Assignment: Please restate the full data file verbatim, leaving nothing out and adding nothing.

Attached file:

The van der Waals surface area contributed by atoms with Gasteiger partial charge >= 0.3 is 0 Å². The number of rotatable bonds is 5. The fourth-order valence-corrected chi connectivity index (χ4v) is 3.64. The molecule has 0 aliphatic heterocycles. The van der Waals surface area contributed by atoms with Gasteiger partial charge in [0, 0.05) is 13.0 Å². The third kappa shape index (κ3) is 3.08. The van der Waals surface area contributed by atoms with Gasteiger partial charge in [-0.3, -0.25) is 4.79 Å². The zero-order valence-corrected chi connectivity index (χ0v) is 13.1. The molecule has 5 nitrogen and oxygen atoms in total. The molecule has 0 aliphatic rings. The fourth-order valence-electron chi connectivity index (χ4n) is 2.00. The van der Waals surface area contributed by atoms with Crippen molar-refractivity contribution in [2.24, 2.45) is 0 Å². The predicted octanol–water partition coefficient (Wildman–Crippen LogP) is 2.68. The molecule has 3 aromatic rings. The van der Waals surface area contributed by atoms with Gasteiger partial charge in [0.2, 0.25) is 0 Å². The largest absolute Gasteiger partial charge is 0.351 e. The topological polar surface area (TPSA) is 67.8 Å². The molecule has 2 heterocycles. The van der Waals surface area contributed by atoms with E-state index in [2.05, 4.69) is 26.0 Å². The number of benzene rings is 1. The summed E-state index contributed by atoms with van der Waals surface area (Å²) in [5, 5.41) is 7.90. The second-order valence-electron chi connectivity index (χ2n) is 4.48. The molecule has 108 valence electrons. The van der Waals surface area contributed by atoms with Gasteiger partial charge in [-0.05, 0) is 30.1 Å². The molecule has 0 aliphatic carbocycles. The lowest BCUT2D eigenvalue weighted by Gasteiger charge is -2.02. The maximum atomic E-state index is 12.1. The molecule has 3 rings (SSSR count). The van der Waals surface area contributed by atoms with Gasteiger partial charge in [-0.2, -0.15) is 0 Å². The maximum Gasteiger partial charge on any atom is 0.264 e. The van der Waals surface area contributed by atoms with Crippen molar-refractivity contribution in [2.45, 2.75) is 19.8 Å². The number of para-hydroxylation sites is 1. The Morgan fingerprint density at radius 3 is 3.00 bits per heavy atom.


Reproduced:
The van der Waals surface area contributed by atoms with Gasteiger partial charge >= 0.3 is 0 Å². The number of rotatable bonds is 5. The fourth-order valence-corrected chi connectivity index (χ4v) is 3.64. The molecule has 0 aliphatic heterocycles. The van der Waals surface area contributed by atoms with Gasteiger partial charge in [0, 0.05) is 13.0 Å². The third kappa shape index (κ3) is 3.08. The van der Waals surface area contributed by atoms with Gasteiger partial charge in [-0.3, -0.25) is 4.79 Å². The zero-order valence-corrected chi connectivity index (χ0v) is 13.1. The molecule has 5 nitrogen and oxygen atoms in total. The molecule has 0 aliphatic rings. The fourth-order valence-electron chi connectivity index (χ4n) is 2.00. The van der Waals surface area contributed by atoms with Crippen molar-refractivity contribution in [2.24, 2.45) is 0 Å². The predicted octanol–water partition coefficient (Wildman–Crippen LogP) is 2.68. The molecule has 3 aromatic rings. The van der Waals surface area contributed by atoms with Gasteiger partial charge in [0.2, 0.25) is 0 Å². The largest absolute Gasteiger partial charge is 0.351 e. The topological polar surface area (TPSA) is 67.8 Å². The molecule has 2 heterocycles. The van der Waals surface area contributed by atoms with E-state index in [2.05, 4.69) is 26.0 Å². The number of benzene rings is 1. The summed E-state index contributed by atoms with van der Waals surface area (Å²) in [5, 5.41) is 7.90. The second-order valence-electron chi connectivity index (χ2n) is 4.48. The molecule has 108 valence electrons. The van der Waals surface area contributed by atoms with Gasteiger partial charge in [-0.05, 0) is 30.1 Å². The molecule has 0 aliphatic carbocycles. The lowest BCUT2D eigenvalue weighted by Gasteiger charge is -2.02. The maximum atomic E-state index is 12.1. The molecule has 3 rings (SSSR count). The van der Waals surface area contributed by atoms with Gasteiger partial charge in [-0.2, -0.15) is 0 Å². The maximum Gasteiger partial charge on any atom is 0.264 e. The van der Waals surface area contributed by atoms with Crippen molar-refractivity contribution in [2.45, 2.75) is 19.8 Å². The number of para-hydroxylation sites is 1. The Morgan fingerprint density at radius 3 is 3.00 bits per heavy atom.